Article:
But over the years, not only is the fire God worshiped during this festival but people take it as a significance of burning of evil. In Assam, the night before Maag Bihu is known as 'Uruka', young men and women stay inside what is known as a 'Meji', built of straw and twigs. Food is cooked inside this and a fun tradition dictates stealing vegetables from the neighbor’s garden and cooking them, something that no one really minds. The next day the same Meji is burnt, Pitha s( flattened sweets, made like rice pancakes) are thrown into the fire. In Bengal, one hears of the Burir ghar( the house of the old lady) here the old lady is an evil woman who is the embodiment of all evil and she burns with the bonfire. Similarly in the North the festivities of Lohri include a bonfire, which is again perhaps significant of similar thinking.
Makar Shankranti is also supposed to be the last coldest day of the year, after which the temperatures start rising, signifying the end of winter. Today as I make pithas as a part of tradition and eat them by the bonfire in my little garden, I am reminded of fire and its role in the life of man, it sustains life, giving heat, scaring animals, cooking food and to the Hindus consuming the human body too. 

Perhaps more than ever in teaching these traditions to the younger generation, I teach the connect with nature that man has survived and is perhaps all the more necessary today to be understood because we have forgotten the touch of the earth.

Friday, January 11, 2013

To every anonymous woman, who cries alone

A Facebook status goes.."I want to die"...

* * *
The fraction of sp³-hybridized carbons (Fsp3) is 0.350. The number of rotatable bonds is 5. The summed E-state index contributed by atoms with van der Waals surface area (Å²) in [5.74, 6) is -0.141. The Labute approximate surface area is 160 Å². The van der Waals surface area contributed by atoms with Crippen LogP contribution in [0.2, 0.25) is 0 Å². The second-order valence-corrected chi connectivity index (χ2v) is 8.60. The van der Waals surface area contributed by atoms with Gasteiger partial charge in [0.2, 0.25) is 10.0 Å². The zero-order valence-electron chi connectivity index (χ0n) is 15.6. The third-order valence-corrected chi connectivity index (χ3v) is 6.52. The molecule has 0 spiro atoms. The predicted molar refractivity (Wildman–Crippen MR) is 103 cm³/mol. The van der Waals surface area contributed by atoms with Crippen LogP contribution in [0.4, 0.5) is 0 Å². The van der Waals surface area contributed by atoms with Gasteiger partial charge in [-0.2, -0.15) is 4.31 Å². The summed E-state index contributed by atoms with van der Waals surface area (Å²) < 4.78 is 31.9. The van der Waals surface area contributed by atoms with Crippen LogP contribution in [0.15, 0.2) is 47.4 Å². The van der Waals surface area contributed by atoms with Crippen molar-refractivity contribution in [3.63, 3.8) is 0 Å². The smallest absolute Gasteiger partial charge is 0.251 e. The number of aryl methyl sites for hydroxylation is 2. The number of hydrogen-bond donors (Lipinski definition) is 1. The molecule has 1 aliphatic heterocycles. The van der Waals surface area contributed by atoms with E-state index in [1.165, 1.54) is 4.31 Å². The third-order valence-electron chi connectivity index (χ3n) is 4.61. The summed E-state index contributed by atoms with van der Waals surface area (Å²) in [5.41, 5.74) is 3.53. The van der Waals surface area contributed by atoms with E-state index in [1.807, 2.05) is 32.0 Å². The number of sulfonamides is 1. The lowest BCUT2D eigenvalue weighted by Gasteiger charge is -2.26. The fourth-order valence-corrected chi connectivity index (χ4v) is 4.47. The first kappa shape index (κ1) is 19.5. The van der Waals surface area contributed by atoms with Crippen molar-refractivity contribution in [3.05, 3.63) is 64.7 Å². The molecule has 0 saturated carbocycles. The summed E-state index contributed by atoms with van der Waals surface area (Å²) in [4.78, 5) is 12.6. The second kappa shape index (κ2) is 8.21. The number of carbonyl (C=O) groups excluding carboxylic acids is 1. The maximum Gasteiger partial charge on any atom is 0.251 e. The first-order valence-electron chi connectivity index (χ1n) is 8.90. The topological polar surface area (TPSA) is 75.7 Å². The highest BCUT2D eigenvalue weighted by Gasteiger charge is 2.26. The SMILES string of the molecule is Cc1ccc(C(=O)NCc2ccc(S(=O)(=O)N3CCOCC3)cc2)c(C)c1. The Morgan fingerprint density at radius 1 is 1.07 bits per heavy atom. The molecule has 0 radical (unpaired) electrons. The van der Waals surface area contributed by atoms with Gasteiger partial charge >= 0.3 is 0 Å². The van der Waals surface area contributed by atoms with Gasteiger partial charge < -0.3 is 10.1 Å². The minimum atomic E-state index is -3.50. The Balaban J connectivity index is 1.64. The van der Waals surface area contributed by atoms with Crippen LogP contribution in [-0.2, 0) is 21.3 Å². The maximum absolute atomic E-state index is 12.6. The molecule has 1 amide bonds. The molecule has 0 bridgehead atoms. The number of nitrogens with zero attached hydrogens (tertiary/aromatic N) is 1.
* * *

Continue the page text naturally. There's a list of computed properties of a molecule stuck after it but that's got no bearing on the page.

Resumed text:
Tired eyes and some wild hair
sprawling all over a face
just on the brink
of madness serene-

She cries out,
of her lonely golden cage,
at all those who look at her,
smile and vanish.

"I want to die" she whispers
and laughs out loud at her son
who grew,
with pity in every breath
and sarcasm in every smile-

I wish I had been raped,
she says-
No one understands,
the silent horrors of eloquent bliss,
nor the blood that runs,
frozen even in colours of spring..

© Maitreyee Bhattacharjee Chowdhury

Saturday, January 5, 2013

Sita's songs


It is perhaps appropriate time to be reading 'Sita's Ramayana', the book written by Samhita Arni, and beautifully illustrated by Moyna Chitrakar which retells the epic, Ramayana from the perspective of the lady protagonist. In the original epic Sita the princess and wife of lord Rama, the most eligible bachelor and Dasharath's son lives a life where she sees a battle fought over her and is finally exiled into the forest, at a time when she is pregnant by her own husband. Her fault is that she had stayed with a Rakshasa for a substantial period of time and cannot prove her chastity.

It is perhaps about time I think that one told the Ramayana from Sita's perspective since unlike the heroine of the Mahabharata, (Draupadi who has always been percieved as a strong woman) Sita has always been percieved as weak, a creature forever crying, someone who has not stood up for her rights. Ramayana, as a work also focuses more on Rama the ideal man and Sita as a consequence more or less remains in the shadows. One does not really understand her pain or her feelings, strange because she being the very cause why the Lanka war was fought seems to remain in the background.

'Sita's Ramayana' tells the story from a modern woman's perspective also highlights briefly the plight of Sugriva's wife who was abducted by Vali. To avenge his own humiliation Sugriva seeks the help of Rama who agrees to fight and kill Vali on behalf of Sugriva. Sugriva's wife Ruma has stayed with Vali since the time she has been kidnapped by him and developed feelings for Vali. Hence when Rama, who is hiding in the bushes kills Vali, she is aghast that Vali is dead. She is even more aghast when Sugriva asks her to become his wife again immediately after the killing of Vali. When Hanumana, the monkey follower of Rama narrates this particular incident to Sita while she is still in captivity, Sita is concerned whether her captivity has endangered the sentiments and emotions of Ruma.